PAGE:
Click photo to enlarge
Student volunteers direct the use of new composting bins at Mount Anthony Union Middle School Thursday. The school system is working to reduce the amount of compostable waste that goes to landfills. (Derek Carson)
Student volunteers direct the use of new composting bins at Mount Anthony Union Middle School Thursday.  The school system is working to reduce the amount
Student volunteers direct the use of new composting bins at Mount Anthony Union Middle School Thursday. The school system is working to reduce the amount of compostable waste that goes to landfills. (Derek Carson)

BENNINGTON -- Students at Mount Anthony Union Middle School have incorporated composting into their lunchtime ritual.

The program, a partnership between the school and TAM Waste Management of Shaftsbury, encourages students to dispose of food waste in buckets in the lunchroom, which are then delivered to TAM. The school then later "closes the loop," receiving some of the compost back to use in its garden.

The school recently received a $2,500 grant from the New England Grassroots Environmental Fund to fund composting-related activities. Science teachers used some of the grant money for projects. For example, Hilary Peck's class designed a three-bin composter that will be used to collect compostable material from the school's garden. The final design, which was an amalgamation of three designs produced by teams of students, will be installed in the garden as soon as the weather gets warm, according to Stephen Greene, the school's sustainability teacher.

Other funds from the grant will be used for staff and faculty training and publicity for the program. According to social studies teacher Helen Fields, who is the middle school's contact person with the Vermont Farm to School Network and a member of the New Routes Farm to School Committee at the school, the committee is hoping to sell "composting team" T-shirts to raise funds for the composting project. Farm to School awarded MAUMS with a grant over the summer that allowed seven staff members to attend a three-day training session on sustainability.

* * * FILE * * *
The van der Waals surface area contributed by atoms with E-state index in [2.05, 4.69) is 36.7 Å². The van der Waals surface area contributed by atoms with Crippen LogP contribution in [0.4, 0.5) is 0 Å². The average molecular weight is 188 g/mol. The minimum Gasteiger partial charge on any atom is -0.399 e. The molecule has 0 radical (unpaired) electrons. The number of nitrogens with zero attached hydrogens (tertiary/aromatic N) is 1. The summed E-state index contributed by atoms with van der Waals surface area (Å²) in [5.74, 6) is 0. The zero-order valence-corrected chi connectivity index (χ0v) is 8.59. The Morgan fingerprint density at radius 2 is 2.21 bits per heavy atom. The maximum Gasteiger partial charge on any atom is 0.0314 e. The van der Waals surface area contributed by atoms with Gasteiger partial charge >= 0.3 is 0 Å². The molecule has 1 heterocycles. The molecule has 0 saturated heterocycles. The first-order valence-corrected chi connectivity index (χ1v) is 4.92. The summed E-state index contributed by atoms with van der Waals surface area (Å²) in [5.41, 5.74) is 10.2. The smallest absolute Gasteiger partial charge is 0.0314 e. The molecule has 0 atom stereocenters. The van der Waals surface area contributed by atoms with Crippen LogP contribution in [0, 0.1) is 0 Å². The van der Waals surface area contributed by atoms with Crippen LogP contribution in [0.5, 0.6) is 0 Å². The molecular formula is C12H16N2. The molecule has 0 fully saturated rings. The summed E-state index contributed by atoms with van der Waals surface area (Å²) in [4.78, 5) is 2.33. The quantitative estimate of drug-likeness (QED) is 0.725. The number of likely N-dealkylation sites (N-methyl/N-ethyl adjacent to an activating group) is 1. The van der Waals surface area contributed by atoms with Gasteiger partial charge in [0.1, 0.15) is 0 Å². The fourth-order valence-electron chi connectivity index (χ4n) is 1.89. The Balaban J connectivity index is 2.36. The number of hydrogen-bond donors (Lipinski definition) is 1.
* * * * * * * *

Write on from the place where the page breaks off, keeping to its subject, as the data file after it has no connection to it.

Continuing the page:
Advertisement

Fields also mentioned that students would eventually take field trips to TAM to observe the compost production process.

Greene was hired to be the sustainability teacher, which was a new position at the school, in August of last year, after spending the previous four years being involved with the school garden. That garden will now grow vegetables and flowers for use in his sustainability class.

Student volunteers direct students who are disposing of their trash after lunch as to which bucket their refuse should be placed. Organic waste is thus separated from paper and plastic, which is separated from silverware. The students are not all members of the sustainability class, said Greene, but students who saw presentations on the program and were willing to donate their time.

Greene spoke to the importance of composting, noting that around 40 percent of the materials in landfills is organic waste. When decomposing in landfills, organic waste produces methane gas, which is 21 times as potent a greenhouse gas as carbon dioxide, which is what is produced through composting, according to TAM's website.

"Students are already aware of the need to use our resources more wisely," said Fields, "We're hoping that they can now transfer that knowledge to their homes, and encourage their families to participate in curb-side composting."

Greene noted that the school was trying to get ahead of the curve in regards to the Universal Recycling of Solid Waste Act, which was passed through the Vermont legislature in March 2012. The act will ban all recyclables from landfills by July 2015, yard waste by July 2016, and all organic materials, including food scraps, by 2020. Producers with high volumes of food scrap will have to implement to policy on an accelerated timeline, with generators of 52 tons of food scrap every year needing to be composting by July 2015, generators of 26 tons per year needing to be composting by July 2016, and generators of 18 tons a year needing to be composting by July 2017. "It's the first step, in terms of educating the public," he said. It is also a step toward the school's goal of converting 80 percent of its waste into alternative streams, such as recycling and composting.

In order to educate students about composting, the school held a poster contest among the sixth graders, with the best two poster designers winning a free apple peeler. Those posters are now on display at the middle school.

"What we have now," said Fields, "Is 500 families who are teaching themselves and others how to be part of a sustainable future."

Derek Carson can be reached for comment at dcarson@benningtonbanner.com. Follow him on Twitter @DerekCarsonBB